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1.  External validation of risk classification in patients with docetaxel-treated castration-resistant prostate cancer 
BMC Urology  2014;14:31.
Background
Castration-resistant prostate cancer (CRPC) patients have poor prognoses, and docetaxel (DTX) is among the few treatment options. An accurate risk classification to identify CRPC patient groups for which DTX would be effective is urgently warranted. The Armstrong risk classification (ARC), which classifies CRPC patients into 3 groups, is superior; however, its usefulness remains unclear, and further external validation is required before clinical use. This study aimed to examine the clinical significance of the ARC through external validation in DTX-treated Japanese CRPC patients.
Methods
CRPC patients who received 2 or more DTX cycles were selected for this study. Patients were classified into good-, intermediate-, and poor-risk groups according to the ARC. Prostate-specific antigen (PSA) responses and overall survival (OS) were calculated and compared between the risk groups. A multivariate analysis was performed to clarify the relationship between the ARC and major patient characteristics.
Results
Seventy-eight CRPC patients met the inclusion criteria. Median PSA levels at DTX initiation was 20 ng/mL. Good-, intermediate-, and poor-risk groups comprised 51 (65%), 17 (22%), and 10 (13%) patients, respectively. PSA response rates ≥30% and ≥50% were 33%, 41%, and 30%, and 18%, 41%, and 20% in the good-, intermediate-, and poor-risk groups, respectivcixely, with no significant differences (p = 0.133 and 0.797, respectively). The median OS in the good-, intermediate-, and poor-risk groups were statistically significant (p < 0.001) at 30.1, 14.2, and 5.7 months, respectively. A multivariate analysis revealed that the ARC and PSA doubling time were independent prognostic factors.
Conclusions
Most of CRPC patients were classified into good-risk group according to the ARC and the ARC could predict prognosis in DTX-treated CRPC patients.
Trial registration
University Hospital Medical Information Network Clinical Trials Registry (UMIN-CTR) number, UMIN000011969.
doi:10.1186/1471-2490-14-31
PMCID: PMC3997751  PMID: 24742323
Castration-resistant prostate cancer; Docetaxel; Risk classification; Validation study
2.  Acute hepatitis B of genotype H resulting in persistent infection 
A 47-year-old man presented with general fatigue and dark urine. The laboratory data showed increased levels of hepatic transaminases. The patient was positive for hepatitis B virus (HBV) markers and negative for anti-human immunodeficiency virus. The HBV-DNA titer was set to 7.7 log copies/mL. The patient was diagnosed with acute hepatitis B. The HBV infection route was obscure. The serum levels of hepatic transaminases decreased to normal ranges without any treatment, but the HBV-DNA status was maintained for at least 26 mo, indicating the presence of persistent infection. We isolated HBV from the acute-phase serum and determined the genome sequence. A phylogenetic analysis revealed that the isolated HBV was genotype H. In this patient, the elevated peak level of HBV-DNA and the risk alleles at human genome single nucleotide polymorphisms s3077 and rs9277535 in the human leukocyte antigen-DP locus were considered to be risk factors for chronic infection. This case suggests that there is a risk of persistent infection by HBV genotype H following acute hepatitis; further cases of HBV genotype H infection must be identified and characterized. Thus, the complete determination of the HBV genotype may be essential during routine clinical care of acute hepatitis B outpatients.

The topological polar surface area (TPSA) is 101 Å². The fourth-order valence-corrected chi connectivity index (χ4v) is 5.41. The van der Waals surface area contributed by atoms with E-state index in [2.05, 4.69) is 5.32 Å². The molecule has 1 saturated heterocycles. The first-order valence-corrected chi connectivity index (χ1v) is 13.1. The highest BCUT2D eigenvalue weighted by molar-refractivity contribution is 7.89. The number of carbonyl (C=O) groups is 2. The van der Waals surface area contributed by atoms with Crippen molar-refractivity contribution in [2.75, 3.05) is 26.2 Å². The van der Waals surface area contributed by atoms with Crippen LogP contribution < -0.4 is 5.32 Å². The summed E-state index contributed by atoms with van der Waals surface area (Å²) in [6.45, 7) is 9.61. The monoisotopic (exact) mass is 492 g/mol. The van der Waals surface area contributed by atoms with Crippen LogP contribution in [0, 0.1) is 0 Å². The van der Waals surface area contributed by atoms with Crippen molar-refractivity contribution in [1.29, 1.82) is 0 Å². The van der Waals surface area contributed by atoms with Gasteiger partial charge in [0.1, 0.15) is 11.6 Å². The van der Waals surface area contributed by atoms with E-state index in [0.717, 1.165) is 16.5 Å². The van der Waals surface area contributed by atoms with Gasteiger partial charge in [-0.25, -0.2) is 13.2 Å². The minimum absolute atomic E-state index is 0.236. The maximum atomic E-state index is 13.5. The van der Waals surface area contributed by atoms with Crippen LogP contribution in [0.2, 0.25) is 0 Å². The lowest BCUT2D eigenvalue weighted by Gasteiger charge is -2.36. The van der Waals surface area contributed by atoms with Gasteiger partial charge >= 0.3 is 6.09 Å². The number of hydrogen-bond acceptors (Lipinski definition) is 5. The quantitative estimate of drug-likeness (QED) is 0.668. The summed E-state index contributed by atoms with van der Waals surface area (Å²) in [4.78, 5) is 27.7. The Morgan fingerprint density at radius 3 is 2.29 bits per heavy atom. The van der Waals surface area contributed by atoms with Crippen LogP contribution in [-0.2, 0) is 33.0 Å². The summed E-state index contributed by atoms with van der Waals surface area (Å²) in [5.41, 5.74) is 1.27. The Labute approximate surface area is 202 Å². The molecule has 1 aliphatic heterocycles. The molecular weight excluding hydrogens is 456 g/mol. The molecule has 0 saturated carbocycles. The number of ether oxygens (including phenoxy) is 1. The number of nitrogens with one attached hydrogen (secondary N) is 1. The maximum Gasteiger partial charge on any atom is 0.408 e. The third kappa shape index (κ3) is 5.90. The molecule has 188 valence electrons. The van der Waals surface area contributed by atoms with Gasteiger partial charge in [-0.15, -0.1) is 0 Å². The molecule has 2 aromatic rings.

doi:10.3748/wjg.v20.i11.3044
PMCID: PMC3961985  PMID: 24659896
Acute hepatitis; Chronic hepatitis; Genotyping; Hepatitis B virus; Single nucleotide polymorphisms
3.  HIF-1-mediated metabolic reprogramming reduces ROS levels and facilitates the metastatic colonization of cancers in lungs 
Scientific Reports  2014;4:3793.
Hypoxia-inducible factor 1 (HIF-1) has been associated with distant tumor metastasis; however, its function in multiple metastatic processes has not yet been fully elucidated. In the present study, we demonstrated that cancer cells transiently upregulated HIF-1 activity during their metastatic colonization after extravasation in the lungs in hypoxia-independent and reactive oxygen species (ROS)-dependent manners. Transient activation induced the expression of lactate dehydrogenase A and phosphorylation of the E1α subunit of pyruvate dehydrogenase, which indicated the reprogramming of glucose metabolic pathways from mitochondrial oxidative phosphorylation to anaerobic glycolysis and lactic acid fermentation. The administration of the HIF-1 inhibitor, YC-1, inhibited this reprogramming, increased intratumoral ROS levels, and eventually suppressed the formation of metastatic lung tumors. These results indicate that HIF-1-mediated metabolic reprogramming is responsible for the survival of metastatic cancers during their colonization in lungs by reducing cytotoxic ROS levels; therefore, its blockade by HIF-1-inhibitors is a rational strategy to prevent tumor metastasis.
doi:10.1038/srep03793
PMCID: PMC3899644  PMID: 24452734
4.  Evaluation of Hepatic Tissue Blood Flow Using Xenon Computed Tomography with Fibrosis Progression in Nonalcoholic Fatty Liver Disease: Comparison with Chronic Hepatitis C 
Aims
The present study evaluated the utility of xenon computed tomography (Xe-CT) as a noninvasive diagnostic procedure for the measurement of hepatic tissue blood flow (TBF) in patients with nonalcoholic fatty liver disease (NAFLD) or chronic hepatitis C (CH-C).
Methods
Xe-CT was performed in 93 patients with NAFLD and in 109 patients with CH-C. Subjects were classified into one of three groups, based on fibrosis stage: group 1, no bridging fibrosis; group 2, bridging fibrosis; and group 3, liver cirrhosis. Correlations between hepatic TBFs in each fibrosis stage were examined.
Results
In group 1, portal venous TBF (PVTBF), hepatic arterial (HATBF), and total hepatic TBF (THTBF) were significantly lower in patients with in nonalcoholic steatohepatitis (NASH) than in those with CH-C (p < 0.001, p < 0.05, p < 0.001, respectively). In group 2, PVTBF and THTBF were significantly lower in patients with in NASH than in those with CH-C (p < 0.001, p < 0.05, respectively). In group 3, hepatic TBFs were not significantly different when comparing patients with NASH and those with CH-C.
Conclusions